STOP HINKLEY PRESS RELEASE
17 July 2013
Nuclear compensation deal "a paltry bribe"
A £128 million deal to "compensate" Somerset for hosting the proposed new Hinkley C power station is "a drop in the ocean" according to local campaigners.
Stop Hinkley spokesperson Theo Simon said, "This deal, which breaks down to only £3 million a year going to local councils for the next 40 years, is no compensation at all. If EDF get their way in the current price negotiations with the government, we will all be paying a massive extra nuclear tariff on our electricity bills over the same period, and our taxes will be underwriting the whole project by literally billions.
"No one can criticise our councillors for squeezing more money out of central government, but the amounts need to be put in the wider context. Somerset County council has seen budget cuts of £20 million this year under the Tories "austerity" programme and this is hitting the vulnerable and low paid across the whole of the county. 3 million is really not very much in the overall budget - the County's capital investment programme alone is £38 million for 2013/2014."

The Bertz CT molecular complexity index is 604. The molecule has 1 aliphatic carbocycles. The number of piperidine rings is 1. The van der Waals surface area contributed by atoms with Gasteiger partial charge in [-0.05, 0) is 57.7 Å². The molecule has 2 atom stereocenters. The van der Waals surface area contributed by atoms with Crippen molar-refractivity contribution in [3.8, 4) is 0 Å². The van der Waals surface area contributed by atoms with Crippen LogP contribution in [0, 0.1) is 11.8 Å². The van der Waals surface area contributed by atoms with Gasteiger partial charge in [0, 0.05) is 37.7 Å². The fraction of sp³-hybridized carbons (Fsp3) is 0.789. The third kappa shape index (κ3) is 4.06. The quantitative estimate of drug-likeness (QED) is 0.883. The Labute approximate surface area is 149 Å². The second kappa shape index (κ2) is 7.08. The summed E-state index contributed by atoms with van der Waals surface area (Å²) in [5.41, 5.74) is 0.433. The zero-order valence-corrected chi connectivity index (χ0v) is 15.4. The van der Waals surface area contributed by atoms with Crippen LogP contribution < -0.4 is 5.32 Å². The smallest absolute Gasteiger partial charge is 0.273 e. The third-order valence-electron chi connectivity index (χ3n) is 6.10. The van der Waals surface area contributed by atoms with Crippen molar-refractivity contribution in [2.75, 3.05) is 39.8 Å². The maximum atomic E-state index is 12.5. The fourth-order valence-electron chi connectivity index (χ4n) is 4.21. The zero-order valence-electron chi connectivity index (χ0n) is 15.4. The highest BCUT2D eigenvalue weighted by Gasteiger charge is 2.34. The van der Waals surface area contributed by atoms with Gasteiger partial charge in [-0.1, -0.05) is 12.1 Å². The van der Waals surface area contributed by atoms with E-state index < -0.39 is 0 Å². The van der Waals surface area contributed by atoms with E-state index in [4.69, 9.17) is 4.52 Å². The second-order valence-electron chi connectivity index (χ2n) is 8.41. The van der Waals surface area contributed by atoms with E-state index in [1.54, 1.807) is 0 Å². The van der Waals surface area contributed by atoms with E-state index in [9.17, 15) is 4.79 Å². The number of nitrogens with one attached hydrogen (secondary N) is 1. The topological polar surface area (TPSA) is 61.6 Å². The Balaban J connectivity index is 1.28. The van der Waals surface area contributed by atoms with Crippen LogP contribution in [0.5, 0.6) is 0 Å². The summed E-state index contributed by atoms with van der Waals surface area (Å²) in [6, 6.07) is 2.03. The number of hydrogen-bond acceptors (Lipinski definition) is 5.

"The truth is, this is another example of the kind of paltry social bribes we are being offered to make the nuclear project more palatable. Even then, I see that much of the money will be spent on creating EDF's future workforce through nuclear training programmes. At the end of the day, EDF will walk away with billions in profits and our descendants in Somerset will be left to pick up the bill for managing the toxic waste they leave behind. "
"There are now clear indications from the Nuclear Decommissioning Authority that West Somerset is being earmarked for a 'second Sellafield', and the government hope that so-called 'compensation' announcements like this will soften local resistance. But what possible compensation could there be for a nuclear accident which would destroy our rural economy, or a toxic waste legacy lasting for many thousands of years. No amount of money can compensate for a broken environment or broken lives - and £3 million a year doesn't even come close."